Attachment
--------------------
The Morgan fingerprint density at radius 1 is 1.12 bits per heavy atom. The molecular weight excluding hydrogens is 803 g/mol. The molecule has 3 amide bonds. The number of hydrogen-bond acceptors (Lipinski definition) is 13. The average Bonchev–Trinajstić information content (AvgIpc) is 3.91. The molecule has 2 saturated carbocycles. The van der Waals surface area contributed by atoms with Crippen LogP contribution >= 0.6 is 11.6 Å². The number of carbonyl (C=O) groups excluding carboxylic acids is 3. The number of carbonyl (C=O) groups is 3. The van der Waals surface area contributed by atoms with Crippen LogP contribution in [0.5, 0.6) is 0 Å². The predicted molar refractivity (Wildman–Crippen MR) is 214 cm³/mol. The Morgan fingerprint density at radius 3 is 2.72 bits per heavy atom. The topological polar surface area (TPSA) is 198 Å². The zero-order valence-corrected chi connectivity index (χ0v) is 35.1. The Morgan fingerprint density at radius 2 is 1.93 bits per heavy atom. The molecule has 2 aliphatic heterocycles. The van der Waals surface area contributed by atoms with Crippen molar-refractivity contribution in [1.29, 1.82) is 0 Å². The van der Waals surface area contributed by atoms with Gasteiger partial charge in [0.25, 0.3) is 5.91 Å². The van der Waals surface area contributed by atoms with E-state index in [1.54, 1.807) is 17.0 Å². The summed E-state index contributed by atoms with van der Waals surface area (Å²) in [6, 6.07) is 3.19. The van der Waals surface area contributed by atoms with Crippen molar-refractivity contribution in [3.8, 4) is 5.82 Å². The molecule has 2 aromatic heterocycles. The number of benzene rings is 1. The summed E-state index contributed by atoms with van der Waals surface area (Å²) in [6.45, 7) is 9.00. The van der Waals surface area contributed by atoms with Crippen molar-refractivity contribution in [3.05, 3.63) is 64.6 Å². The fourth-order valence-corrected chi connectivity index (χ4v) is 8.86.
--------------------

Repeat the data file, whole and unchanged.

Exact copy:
The Morgan fingerprint density at radius 1 is 1.12 bits per heavy atom. The molecular weight excluding hydrogens is 803 g/mol. The molecule has 3 amide bonds. The number of hydrogen-bond acceptors (Lipinski definition) is 13. The average Bonchev–Trinajstić information content (AvgIpc) is 3.91. The molecule has 2 saturated carbocycles. The van der Waals surface area contributed by atoms with Crippen LogP contribution >= 0.6 is 11.6 Å². The number of carbonyl (C=O) groups excluding carboxylic acids is 3. The number of carbonyl (C=O) groups is 3. The van der Waals surface area contributed by atoms with Crippen LogP contribution in [0.5, 0.6) is 0 Å². The predicted molar refractivity (Wildman–Crippen MR) is 214 cm³/mol. The Morgan fingerprint density at radius 3 is 2.72 bits per heavy atom. The topological polar surface area (TPSA) is 198 Å². The zero-order valence-corrected chi connectivity index (χ0v) is 35.1. The Morgan fingerprint density at radius 2 is 1.93 bits per heavy atom. The molecule has 2 aliphatic heterocycles. The van der Waals surface area contributed by atoms with Crippen molar-refractivity contribution in [1.29, 1.82) is 0 Å². The van der Waals surface area contributed by atoms with Gasteiger partial charge in [0.25, 0.3) is 5.91 Å². The van der Waals surface area contributed by atoms with E-state index in [1.54, 1.807) is 17.0 Å². The summed E-state index contributed by atoms with van der Waals surface area (Å²) in [6, 6.07) is 3.19. The van der Waals surface area contributed by atoms with Crippen molar-refractivity contribution in [3.8, 4) is 5.82 Å². The molecule has 2 aromatic heterocycles. The number of benzene rings is 1. The summed E-state index contributed by atoms with van der Waals surface area (Å²) in [6.45, 7) is 9.00. The van der Waals surface area contributed by atoms with Crippen molar-refractivity contribution in [3.05, 3.63) is 64.6 Å². The fourth-order valence-corrected chi connectivity index (χ4v) is 8.86.